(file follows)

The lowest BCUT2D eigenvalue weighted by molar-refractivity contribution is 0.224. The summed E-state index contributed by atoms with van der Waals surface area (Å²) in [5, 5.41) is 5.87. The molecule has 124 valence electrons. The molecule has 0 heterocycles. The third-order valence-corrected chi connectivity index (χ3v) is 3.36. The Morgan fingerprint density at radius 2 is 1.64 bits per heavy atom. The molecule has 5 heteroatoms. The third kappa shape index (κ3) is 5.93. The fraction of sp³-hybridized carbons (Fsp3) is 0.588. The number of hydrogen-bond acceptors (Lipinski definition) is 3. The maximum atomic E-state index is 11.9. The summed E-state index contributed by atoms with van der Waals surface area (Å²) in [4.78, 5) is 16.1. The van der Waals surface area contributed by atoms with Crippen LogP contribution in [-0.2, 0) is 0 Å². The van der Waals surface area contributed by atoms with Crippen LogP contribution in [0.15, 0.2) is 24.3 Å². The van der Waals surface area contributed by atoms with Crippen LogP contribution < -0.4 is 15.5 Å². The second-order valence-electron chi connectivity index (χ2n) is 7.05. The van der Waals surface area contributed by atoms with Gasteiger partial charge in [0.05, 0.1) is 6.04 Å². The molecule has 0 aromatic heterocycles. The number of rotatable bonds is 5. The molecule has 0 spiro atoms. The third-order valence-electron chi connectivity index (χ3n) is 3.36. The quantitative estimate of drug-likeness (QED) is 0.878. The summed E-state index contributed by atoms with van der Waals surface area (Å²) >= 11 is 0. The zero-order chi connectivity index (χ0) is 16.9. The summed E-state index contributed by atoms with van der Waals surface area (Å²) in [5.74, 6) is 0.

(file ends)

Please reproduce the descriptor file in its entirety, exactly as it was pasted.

The lowest BCUT2D eigenvalue weighted by molar-refractivity contribution is 0.224. The summed E-state index contributed by atoms with van der Waals surface area (Å²) in [5, 5.41) is 5.87. The molecule has 124 valence electrons. The molecule has 0 heterocycles. The third-order valence-corrected chi connectivity index (χ3v) is 3.36. The Morgan fingerprint density at radius 2 is 1.64 bits per heavy atom. The molecule has 5 heteroatoms. The third kappa shape index (κ3) is 5.93. The fraction of sp³-hybridized carbons (Fsp3) is 0.588. The number of hydrogen-bond acceptors (Lipinski definition) is 3. The maximum atomic E-state index is 11.9. The summed E-state index contributed by atoms with van der Waals surface area (Å²) in [4.78, 5) is 16.1. The van der Waals surface area contributed by atoms with Crippen LogP contribution in [-0.2, 0) is 0 Å². The van der Waals surface area contributed by atoms with Crippen LogP contribution in [0.15, 0.2) is 24.3 Å². The van der Waals surface area contributed by atoms with Crippen LogP contribution < -0.4 is 15.5 Å². The second-order valence-electron chi connectivity index (χ2n) is 7.05. The van der Waals surface area contributed by atoms with Gasteiger partial charge in [0.05, 0.1) is 6.04 Å². The molecule has 0 aromatic heterocycles. The number of rotatable bonds is 5. The molecule has 0 spiro atoms. The third-order valence-electron chi connectivity index (χ3n) is 3.36. The quantitative estimate of drug-likeness (QED) is 0.878. The summed E-state index contributed by atoms with van der Waals surface area (Å²) >= 11 is 0. The zero-order chi connectivity index (χ0) is 16.9. The summed E-state index contributed by atoms with van der Waals surface area (Å²) in [5.74, 6) is 0.